It's helpful to wash the tank with boiling hot water. when you drain it out, the hot metal tank just about dries itself, though I use the heat gun, anyway. As far as rust stabilizers are concerned, the effect on the fuel should be negligible or nothing at all - if it isn't soluble, no problem. If some component is soluble, that small an amount - in solution - should be insignificant. it isn't like paint, where petroleum would release the binder and have pigment particles (or chunks) floating around in the fuel. The question would be - is it effective after immersion in fuel? Might be worth treating a rusty nail and leaving it immersed in a container of fuel for a while - or top fuel (nitromethane). If it survives that...
 

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Re: Question for Bill re: Milk Stone Remover

I've got some nitromethane laying around. What exactly are you trying to explain?

GB :mrgreen:
 

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Re: Question for Bill re: Milk Stone Remover

If you're concerned about your paint, you could take use some masking tape and plastic shopping bags to cover the paint.
 

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Re: Question for Bill re: Milk Stone Remover

Kirk-

Virtually any treatment aggresive enough to remove heavy rust is capable of hurting your paint.

I have no personal experience with POR - anectdotal info suggests it can go on over rust, and that properly applied, it's a Forever kind of thing, it'll never come off.

My only real experience is cleaning and Red-Kote ............
 

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Re: Question for Bill re: Milk Stone Remover

O.K., I dug my future project tank out, and applied a generous amount of MSR (straight up, not diluted) directly to the right rear corner, (First photo) and let stand overnight. After cleaning with simple green, (Second photo) saw no sign of damage to the paint. If left on longer, who knows, but if you get any on the bike, your probably going to wipe it off right away. I would use something like Meguiar's Cleaner wax, and a good coat of caranuba wax prior to doing anything around the paint.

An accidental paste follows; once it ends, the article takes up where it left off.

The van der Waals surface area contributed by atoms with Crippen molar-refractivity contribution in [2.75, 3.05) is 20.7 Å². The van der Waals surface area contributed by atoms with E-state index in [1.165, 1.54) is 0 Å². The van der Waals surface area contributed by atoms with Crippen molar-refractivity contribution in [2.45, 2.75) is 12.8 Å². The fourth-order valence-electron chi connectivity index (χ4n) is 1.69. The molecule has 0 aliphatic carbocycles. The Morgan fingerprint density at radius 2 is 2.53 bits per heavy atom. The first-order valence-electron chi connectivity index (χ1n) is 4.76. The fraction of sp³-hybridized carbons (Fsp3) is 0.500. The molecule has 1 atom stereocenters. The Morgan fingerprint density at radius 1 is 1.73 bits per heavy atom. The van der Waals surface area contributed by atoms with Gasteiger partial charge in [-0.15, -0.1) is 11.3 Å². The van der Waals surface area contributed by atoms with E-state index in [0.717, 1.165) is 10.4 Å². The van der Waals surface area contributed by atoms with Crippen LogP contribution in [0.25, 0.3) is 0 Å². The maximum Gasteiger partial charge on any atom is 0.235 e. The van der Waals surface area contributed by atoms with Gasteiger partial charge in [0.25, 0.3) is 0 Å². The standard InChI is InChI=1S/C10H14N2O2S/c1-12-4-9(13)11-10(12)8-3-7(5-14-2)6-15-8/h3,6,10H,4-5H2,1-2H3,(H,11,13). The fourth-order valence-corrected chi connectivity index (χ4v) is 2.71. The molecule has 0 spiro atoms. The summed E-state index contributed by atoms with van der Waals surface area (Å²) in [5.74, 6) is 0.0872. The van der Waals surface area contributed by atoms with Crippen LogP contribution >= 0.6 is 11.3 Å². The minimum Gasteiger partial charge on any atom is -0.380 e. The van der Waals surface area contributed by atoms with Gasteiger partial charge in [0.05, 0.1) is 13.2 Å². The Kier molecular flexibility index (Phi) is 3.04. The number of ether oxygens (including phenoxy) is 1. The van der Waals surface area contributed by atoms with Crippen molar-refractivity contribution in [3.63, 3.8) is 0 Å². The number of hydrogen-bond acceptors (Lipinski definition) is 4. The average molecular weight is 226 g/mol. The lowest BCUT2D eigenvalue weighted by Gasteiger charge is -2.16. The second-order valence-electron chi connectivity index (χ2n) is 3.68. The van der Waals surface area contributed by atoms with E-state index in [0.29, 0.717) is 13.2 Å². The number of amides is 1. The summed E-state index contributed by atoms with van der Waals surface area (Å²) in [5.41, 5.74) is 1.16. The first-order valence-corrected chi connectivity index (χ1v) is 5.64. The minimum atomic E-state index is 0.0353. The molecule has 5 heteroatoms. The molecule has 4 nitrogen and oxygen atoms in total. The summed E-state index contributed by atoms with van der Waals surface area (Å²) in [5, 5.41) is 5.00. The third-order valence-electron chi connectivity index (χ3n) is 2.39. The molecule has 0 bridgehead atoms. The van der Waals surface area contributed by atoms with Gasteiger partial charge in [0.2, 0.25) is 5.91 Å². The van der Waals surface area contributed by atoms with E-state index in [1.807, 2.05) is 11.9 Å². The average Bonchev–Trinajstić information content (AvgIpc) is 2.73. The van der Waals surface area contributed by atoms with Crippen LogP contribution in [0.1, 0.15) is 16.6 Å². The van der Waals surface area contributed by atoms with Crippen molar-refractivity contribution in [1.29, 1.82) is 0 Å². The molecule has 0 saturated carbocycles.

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Re: Question for Bill re: Milk Stone Remover

I've got some nitromethane laying around. What exactly are you trying to explain?

GB :mrgreen:

To see whether the rust stabilizer treatment is fuel proof - that is, if you stabilize rust in your fuel tank with it, is the effect permanent or will fuel reverse the treatment. If it survives immersion in top fuel then exposure to water and air without re-rusting, it should withstand ordinary motor fuel for an extended period - sort of an accelerated test. Since I understand it works by chemically altering the rusted surface and not by sealing it, it might work.
 

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Discussion Starter · #12 ·
Re: Question for Bill re: Milk Stone Remover

OK, I think there's another weapon in the old-bike resurrection arsenal.... :D

If this had not worked, I'd have used the POR-15.

I dumped a large handful of 1" drywall screws in the tank, and used 1/2 gallon of diesel fuel. Shook, drained, repeated 4x. I got out about 1/2 a margarine tub of rust muck!! Flushed with water. By the time I did that, there were almost no rust particles coming out, but the inside was still rough: